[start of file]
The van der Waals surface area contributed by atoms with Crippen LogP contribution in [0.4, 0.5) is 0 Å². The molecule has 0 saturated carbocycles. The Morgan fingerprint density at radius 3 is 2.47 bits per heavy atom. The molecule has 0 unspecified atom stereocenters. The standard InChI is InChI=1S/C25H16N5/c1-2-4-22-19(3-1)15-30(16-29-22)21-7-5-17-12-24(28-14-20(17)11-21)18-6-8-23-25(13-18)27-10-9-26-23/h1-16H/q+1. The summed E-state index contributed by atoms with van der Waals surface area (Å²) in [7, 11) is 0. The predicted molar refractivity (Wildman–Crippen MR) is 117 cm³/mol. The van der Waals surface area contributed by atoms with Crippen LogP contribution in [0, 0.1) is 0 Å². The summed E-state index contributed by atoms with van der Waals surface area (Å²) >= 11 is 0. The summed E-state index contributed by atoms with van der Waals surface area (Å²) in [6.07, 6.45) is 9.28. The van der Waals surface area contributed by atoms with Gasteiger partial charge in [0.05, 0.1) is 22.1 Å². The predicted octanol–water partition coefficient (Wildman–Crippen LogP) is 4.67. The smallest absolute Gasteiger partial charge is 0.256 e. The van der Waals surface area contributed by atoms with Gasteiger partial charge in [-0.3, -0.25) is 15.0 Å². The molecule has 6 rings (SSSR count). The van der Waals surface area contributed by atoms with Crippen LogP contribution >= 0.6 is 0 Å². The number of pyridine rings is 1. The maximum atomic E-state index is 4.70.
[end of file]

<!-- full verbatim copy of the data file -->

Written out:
The van der Waals surface area contributed by atoms with Crippen LogP contribution in [0.4, 0.5) is 0 Å². The molecule has 0 saturated carbocycles. The Morgan fingerprint density at radius 3 is 2.47 bits per heavy atom. The molecule has 0 unspecified atom stereocenters. The standard InChI is InChI=1S/C25H16N5/c1-2-4-22-19(3-1)15-30(16-29-22)21-7-5-17-12-24(28-14-20(17)11-21)18-6-8-23-25(13-18)27-10-9-26-23/h1-16H/q+1. The summed E-state index contributed by atoms with van der Waals surface area (Å²) in [7, 11) is 0. The predicted molar refractivity (Wildman–Crippen MR) is 117 cm³/mol. The van der Waals surface area contributed by atoms with Crippen LogP contribution in [0, 0.1) is 0 Å². The summed E-state index contributed by atoms with van der Waals surface area (Å²) >= 11 is 0. The summed E-state index contributed by atoms with van der Waals surface area (Å²) in [6.07, 6.45) is 9.28. The van der Waals surface area contributed by atoms with Gasteiger partial charge in [0.05, 0.1) is 22.1 Å². The predicted octanol–water partition coefficient (Wildman–Crippen LogP) is 4.67. The smallest absolute Gasteiger partial charge is 0.256 e. The van der Waals surface area contributed by atoms with Gasteiger partial charge in [-0.3, -0.25) is 15.0 Å². The molecule has 6 rings (SSSR count). The van der Waals surface area contributed by atoms with Crippen LogP contribution >= 0.6 is 0 Å². The number of pyridine rings is 1. The maximum atomic E-state index is 4.70.